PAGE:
“With those lease areas auctioned off last year, Congressman Carbajal believes that the agreement he helped facilitate on the Central Coast proves that these concerns are navigable and surmountable for other proposed wind energy projects, and is willing to use his region’s example as a roadmap to helping the United States harness the full potential of this clean energy source’s potential,” Mariani said.

A Bone to Pick With BOEM

Rep. Jeff Van Drew (R-N.J.), an outspoken critic of offshore wind energy, said BOEM has been tone-deaf to the concerns of various interest groups.

“No matter who you ask—whether its DOD, NOAA [National Oceanic and Atmospheric Administration] scientists, fishermen—the answer is always the same: BOEM does not take genuine input from anyone,” Van Drew told The Epoch Times.

“The agency ‘hears’ you out for the sole purpose of saying they made an effort but decides to move forward with these projects despite the countless number of concerns.”

He provided a litany of examples.

“When fishermen indicated their concerns with how these projects will affect their livelihoods, their concerns were pushed aside.

“When I highlighted how the BOEM’s own environmental impact statement admitted that offshore wind will have no impact on climate change, there was no response from the administration.

“When NOAA’s own scientist raised concerns with how these projects could affect the endangered right whale, he was ignored.

“And when my [March 16 congressional hearing] revealed that these massive turbines could interfere with radar systems and highlighted the warnings from our own military, this administration continued full steam ahead,” said Van Drew.

In that hearing, Meghan Lapp, fisheries liaison for Seafreeze, testified that windfarm development poses a serious risk to navigation, especially in fog and heavy weather.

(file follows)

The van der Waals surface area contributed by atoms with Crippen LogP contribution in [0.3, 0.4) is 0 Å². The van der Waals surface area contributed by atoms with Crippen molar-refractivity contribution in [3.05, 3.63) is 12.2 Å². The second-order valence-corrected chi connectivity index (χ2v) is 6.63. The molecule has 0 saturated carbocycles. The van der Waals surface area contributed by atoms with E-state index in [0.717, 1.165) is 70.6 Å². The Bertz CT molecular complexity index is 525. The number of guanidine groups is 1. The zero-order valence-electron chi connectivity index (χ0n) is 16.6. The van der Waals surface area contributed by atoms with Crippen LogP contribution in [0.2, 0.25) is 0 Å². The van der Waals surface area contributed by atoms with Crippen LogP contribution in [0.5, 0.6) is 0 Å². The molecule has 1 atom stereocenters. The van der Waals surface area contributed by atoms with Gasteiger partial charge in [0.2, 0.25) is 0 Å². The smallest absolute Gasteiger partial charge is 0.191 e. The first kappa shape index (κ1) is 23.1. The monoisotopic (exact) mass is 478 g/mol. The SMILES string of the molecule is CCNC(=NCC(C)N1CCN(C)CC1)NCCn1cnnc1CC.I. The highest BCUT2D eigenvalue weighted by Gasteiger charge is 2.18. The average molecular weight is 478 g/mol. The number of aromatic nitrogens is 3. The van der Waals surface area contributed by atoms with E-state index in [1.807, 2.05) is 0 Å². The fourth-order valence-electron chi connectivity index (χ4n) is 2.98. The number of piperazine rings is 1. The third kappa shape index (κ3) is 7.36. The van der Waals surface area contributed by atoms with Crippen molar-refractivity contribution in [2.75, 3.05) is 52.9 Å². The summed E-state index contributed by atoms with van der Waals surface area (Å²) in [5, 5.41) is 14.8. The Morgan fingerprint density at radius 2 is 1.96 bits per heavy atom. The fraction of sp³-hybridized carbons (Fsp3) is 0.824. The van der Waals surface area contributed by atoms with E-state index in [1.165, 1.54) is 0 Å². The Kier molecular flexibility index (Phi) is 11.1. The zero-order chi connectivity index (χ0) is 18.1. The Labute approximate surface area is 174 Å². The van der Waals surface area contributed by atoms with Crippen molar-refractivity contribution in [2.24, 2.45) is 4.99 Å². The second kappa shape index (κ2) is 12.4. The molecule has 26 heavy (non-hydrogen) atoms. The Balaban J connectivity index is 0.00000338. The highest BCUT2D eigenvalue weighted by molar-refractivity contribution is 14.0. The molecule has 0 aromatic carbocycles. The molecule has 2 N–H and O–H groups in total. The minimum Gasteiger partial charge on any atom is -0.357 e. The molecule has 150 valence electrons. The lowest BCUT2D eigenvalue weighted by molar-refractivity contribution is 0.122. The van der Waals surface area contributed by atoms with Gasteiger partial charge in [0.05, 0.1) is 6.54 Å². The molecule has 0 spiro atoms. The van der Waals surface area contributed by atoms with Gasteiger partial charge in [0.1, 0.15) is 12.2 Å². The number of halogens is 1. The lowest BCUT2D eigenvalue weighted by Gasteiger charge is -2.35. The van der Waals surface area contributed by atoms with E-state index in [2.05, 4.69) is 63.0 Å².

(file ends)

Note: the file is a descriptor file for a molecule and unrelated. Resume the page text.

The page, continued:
Lapp cited a National Academy of Sciences, Engineering and Medicine study in 2022 that found wind turbine generators can interfere with the radar systems that mariners rely on for navigation.

“Mariners can’t transit through the areas because windmills cause radar interference,” she told The Epoch Times. “Navigation without radar is not safe.”

This affects fishing fleets as well as the U.S. Coast Guard and Navy, she said.

“But BOEM doesn’t care. They are moving forward at lightning speed regardless of the fact that it’s a life-threatening situation,” she continued.

Landowners and fishing groups are currently challenging the federal environmental permit issued for the 62-turbine Vineyard Wind project off the coast of Martha’s Vineyard.

In that case, plaintiffs argue that BOEM did not adequately evaluate the potential impact the project might have on local fishermen and the critically endangered North American right whale, among other issues.

“But Vineyard Wind is already starting construction, even before the lawsuits have been decided,” said Lapp. “So there you have it.”

Van Drew said that these examples show that the Biden Administration is fast-tracking offshore wind development, despite threats to national security and U.S. interest groups.

“More than 50 percent of the wind energy leases have gone to foreign firms, which means foreign countries will be controlling our energy,” he said. “The only thing this administration cares about is achieving their Green New Deal agenda, no matter the cost.”

Scottie Barnes writes breaking news and investigative pieces for The Epoch Times from the Pacific Northwest. She has a background in researching the implications of public policy and emerging technologies on areas ranging from homeland security and national defense to forestry and urban planning.
Related Topics